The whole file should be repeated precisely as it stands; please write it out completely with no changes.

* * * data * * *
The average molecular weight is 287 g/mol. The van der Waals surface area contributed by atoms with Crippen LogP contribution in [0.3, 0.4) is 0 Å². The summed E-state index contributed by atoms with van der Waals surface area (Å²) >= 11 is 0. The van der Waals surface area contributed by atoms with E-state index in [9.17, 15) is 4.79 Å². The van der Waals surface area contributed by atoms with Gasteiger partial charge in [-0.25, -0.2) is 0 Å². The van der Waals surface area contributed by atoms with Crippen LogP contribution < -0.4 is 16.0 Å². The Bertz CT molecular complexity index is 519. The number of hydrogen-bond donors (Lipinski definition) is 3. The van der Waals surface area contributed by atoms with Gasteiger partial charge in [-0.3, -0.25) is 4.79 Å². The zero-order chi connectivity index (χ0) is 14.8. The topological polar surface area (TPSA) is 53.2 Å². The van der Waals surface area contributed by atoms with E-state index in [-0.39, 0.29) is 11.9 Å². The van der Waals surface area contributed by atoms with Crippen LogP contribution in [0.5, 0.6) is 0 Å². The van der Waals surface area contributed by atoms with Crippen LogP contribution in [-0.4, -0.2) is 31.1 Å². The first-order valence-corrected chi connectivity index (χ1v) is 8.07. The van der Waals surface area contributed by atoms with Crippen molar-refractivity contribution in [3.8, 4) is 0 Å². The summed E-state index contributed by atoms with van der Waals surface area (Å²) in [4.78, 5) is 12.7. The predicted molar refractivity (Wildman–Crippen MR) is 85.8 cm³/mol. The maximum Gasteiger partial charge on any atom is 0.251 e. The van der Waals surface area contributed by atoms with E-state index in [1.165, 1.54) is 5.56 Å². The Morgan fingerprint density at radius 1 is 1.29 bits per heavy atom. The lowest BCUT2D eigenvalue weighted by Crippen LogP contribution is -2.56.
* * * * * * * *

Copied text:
The average molecular weight is 287 g/mol. The van der Waals surface area contributed by atoms with Crippen LogP contribution in [0.3, 0.4) is 0 Å². The summed E-state index contributed by atoms with van der Waals surface area (Å²) >= 11 is 0. The van der Waals surface area contributed by atoms with E-state index in [9.17, 15) is 4.79 Å². The van der Waals surface area contributed by atoms with Gasteiger partial charge in [-0.25, -0.2) is 0 Å². The van der Waals surface area contributed by atoms with Crippen LogP contribution < -0.4 is 16.0 Å². The Bertz CT molecular complexity index is 519. The number of hydrogen-bond donors (Lipinski definition) is 3. The van der Waals surface area contributed by atoms with Gasteiger partial charge in [-0.3, -0.25) is 4.79 Å². The zero-order chi connectivity index (χ0) is 14.8. The topological polar surface area (TPSA) is 53.2 Å². The van der Waals surface area contributed by atoms with E-state index in [-0.39, 0.29) is 11.9 Å². The van der Waals surface area contributed by atoms with Crippen LogP contribution in [0.5, 0.6) is 0 Å². The van der Waals surface area contributed by atoms with Crippen LogP contribution in [-0.4, -0.2) is 31.1 Å². The first-order valence-corrected chi connectivity index (χ1v) is 8.07. The van der Waals surface area contributed by atoms with Crippen molar-refractivity contribution in [3.8, 4) is 0 Å². The summed E-state index contributed by atoms with van der Waals surface area (Å²) in [4.78, 5) is 12.7. The predicted molar refractivity (Wildman–Crippen MR) is 85.8 cm³/mol. The maximum Gasteiger partial charge on any atom is 0.251 e. The van der Waals surface area contributed by atoms with E-state index in [1.165, 1.54) is 5.56 Å². The Morgan fingerprint density at radius 1 is 1.29 bits per heavy atom. The lowest BCUT2D eigenvalue weighted by Crippen LogP contribution is -2.56.